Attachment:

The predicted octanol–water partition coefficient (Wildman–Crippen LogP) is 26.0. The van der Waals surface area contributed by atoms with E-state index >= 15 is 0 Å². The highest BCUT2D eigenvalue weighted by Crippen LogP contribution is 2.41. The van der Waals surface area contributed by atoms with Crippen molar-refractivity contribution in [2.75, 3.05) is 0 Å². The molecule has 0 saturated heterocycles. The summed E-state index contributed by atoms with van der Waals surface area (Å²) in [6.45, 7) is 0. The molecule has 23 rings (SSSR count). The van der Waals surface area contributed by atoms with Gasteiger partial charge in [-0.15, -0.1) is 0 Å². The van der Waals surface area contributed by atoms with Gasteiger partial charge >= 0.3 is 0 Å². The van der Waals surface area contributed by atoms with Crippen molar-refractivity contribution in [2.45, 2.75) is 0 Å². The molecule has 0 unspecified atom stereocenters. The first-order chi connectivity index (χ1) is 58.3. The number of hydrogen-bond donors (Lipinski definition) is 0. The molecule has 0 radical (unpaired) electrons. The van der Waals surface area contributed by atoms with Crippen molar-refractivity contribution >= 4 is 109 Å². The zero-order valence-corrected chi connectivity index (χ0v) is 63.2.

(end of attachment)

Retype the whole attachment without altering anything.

The predicted octanol–water partition coefficient (Wildman–Crippen LogP) is 26.0. The van der Waals surface area contributed by atoms with E-state index >= 15 is 0 Å². The highest BCUT2D eigenvalue weighted by Crippen LogP contribution is 2.41. The van der Waals surface area contributed by atoms with Crippen molar-refractivity contribution in [2.75, 3.05) is 0 Å². The molecule has 0 saturated heterocycles. The summed E-state index contributed by atoms with van der Waals surface area (Å²) in [6.45, 7) is 0. The molecule has 23 rings (SSSR count). The van der Waals surface area contributed by atoms with Gasteiger partial charge in [-0.15, -0.1) is 0 Å². The van der Waals surface area contributed by atoms with Gasteiger partial charge >= 0.3 is 0 Å². The van der Waals surface area contributed by atoms with Crippen molar-refractivity contribution in [2.45, 2.75) is 0 Å². The molecule has 0 unspecified atom stereocenters. The first-order chi connectivity index (χ1) is 58.3. The number of hydrogen-bond donors (Lipinski definition) is 0. The molecule has 0 radical (unpaired) electrons. The van der Waals surface area contributed by atoms with Crippen molar-refractivity contribution >= 4 is 109 Å². The zero-order valence-corrected chi connectivity index (χ0v) is 63.2.